Some people find the concept of a social enterprise quirky so to help clarify what it is that we do, here is how a typical conversation around our business model might go.
What line of business are you in?
We help food producers from developing countries sell their products in Europe and elsewhere.
Oh so you’re like a charity right?
No not at all, we’re a for-profit trading company that also wants to have a positive social impact.
So how does that work then?
Well, we start by identifying product opportunities and then we look for producers who can potentially supply these products.
And how’s that done? The finding producers part I mean.
As you can imagine, its a lot easier if we can get hold of the product in a market where we’re currently sourcing. If not, we have to do quite a bit more research to try and identify possible suppliers. We also draw on our network of associates to see if they can help to create links.
What kind of associates?
Mostly individuals working in the development sector, NGOs, and government agencies like the South African DTI and Pro Chile. We also try to cover the major trade shows where a number of developing countries tend to have pavilions.
Sure, it can be.
So what’s the social aspect of the business then?
You mean other than the income that’s generated for those communities?
We’ll if a relationship develops and we’re able to source the product, we then try to get as much support for the supplier as we can. Our supplier profile is typically small to medium sized, rural-based and making a positive impact on their local economy. The support is to help them to successfully export to us.
What kind of support?
We’ve helped some of our suppliers get funding for equipment that they needed from organisations such as the UNDP. We’ve also had a number of our suppliers included as beneficiaries in various NGO projects. Some have been sponsored to exhibit at international food shows which is an opportunity for them to get exposure to the European and U.S markets. We’ve also helped them to link up with micro-finance providers and to obtain organic certification, technical support, and training to develop their business skills. You know things like that.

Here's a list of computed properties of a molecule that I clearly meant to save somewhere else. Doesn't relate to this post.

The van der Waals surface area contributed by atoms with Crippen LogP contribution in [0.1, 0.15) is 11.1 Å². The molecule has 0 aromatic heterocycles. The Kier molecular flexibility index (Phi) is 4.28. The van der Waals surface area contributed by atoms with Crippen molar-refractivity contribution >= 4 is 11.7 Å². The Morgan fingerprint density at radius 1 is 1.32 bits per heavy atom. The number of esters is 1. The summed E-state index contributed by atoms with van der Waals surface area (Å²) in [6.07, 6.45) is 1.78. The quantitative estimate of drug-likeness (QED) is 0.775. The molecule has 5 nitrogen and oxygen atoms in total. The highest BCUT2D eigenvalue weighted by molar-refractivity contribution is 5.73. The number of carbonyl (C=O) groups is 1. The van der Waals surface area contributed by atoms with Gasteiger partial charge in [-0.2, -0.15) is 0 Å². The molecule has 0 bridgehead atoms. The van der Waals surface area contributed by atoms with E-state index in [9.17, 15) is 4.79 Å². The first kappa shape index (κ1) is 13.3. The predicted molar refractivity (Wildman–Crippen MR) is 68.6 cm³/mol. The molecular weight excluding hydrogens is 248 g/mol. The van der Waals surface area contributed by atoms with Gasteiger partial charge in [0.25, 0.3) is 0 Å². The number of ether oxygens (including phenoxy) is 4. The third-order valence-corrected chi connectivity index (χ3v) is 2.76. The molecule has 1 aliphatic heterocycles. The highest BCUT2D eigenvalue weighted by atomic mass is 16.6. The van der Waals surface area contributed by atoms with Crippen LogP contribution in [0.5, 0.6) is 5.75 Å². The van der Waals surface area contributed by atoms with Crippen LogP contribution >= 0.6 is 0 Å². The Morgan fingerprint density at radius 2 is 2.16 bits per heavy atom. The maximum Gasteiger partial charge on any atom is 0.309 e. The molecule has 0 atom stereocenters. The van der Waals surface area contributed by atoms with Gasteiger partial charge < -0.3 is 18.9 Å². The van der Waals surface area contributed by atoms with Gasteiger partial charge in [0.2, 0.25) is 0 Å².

Sounds great, and do all your suppliers end up doing well?
Some of our products have done much better than others. Unfortunately this is the norm in the highly saturated and competitive retail food sector. Some suppliers have responded better to the challenges of keeping their product on retailers’ shelves, and by and large these are the ones who have better prospects for long term success. Irrespective, we hope that all of our producers profit from the experience of working with us.
So you don’t guarantee sustainability then?
Passing on the entrepreneurial spirit to our suppliers, and working on getting those needed skills or resources to them is our focus. This is because everybody loses out if they cannot adequately respond to a significant growth in demand for their products. It is precisely at this point that weaknesses become apparent, and where opportunities are lost.
So to answer the question, we work to create or exploit market opportunities and to prepare our suppliers for those opportunities. In this respect, our own long term sustainability is intimately tied to the extent that we succeed in both of these activities.
Can you give examples of each? Failures and successes.
Sure, we’ll have that conversation in the post ASAP 🙂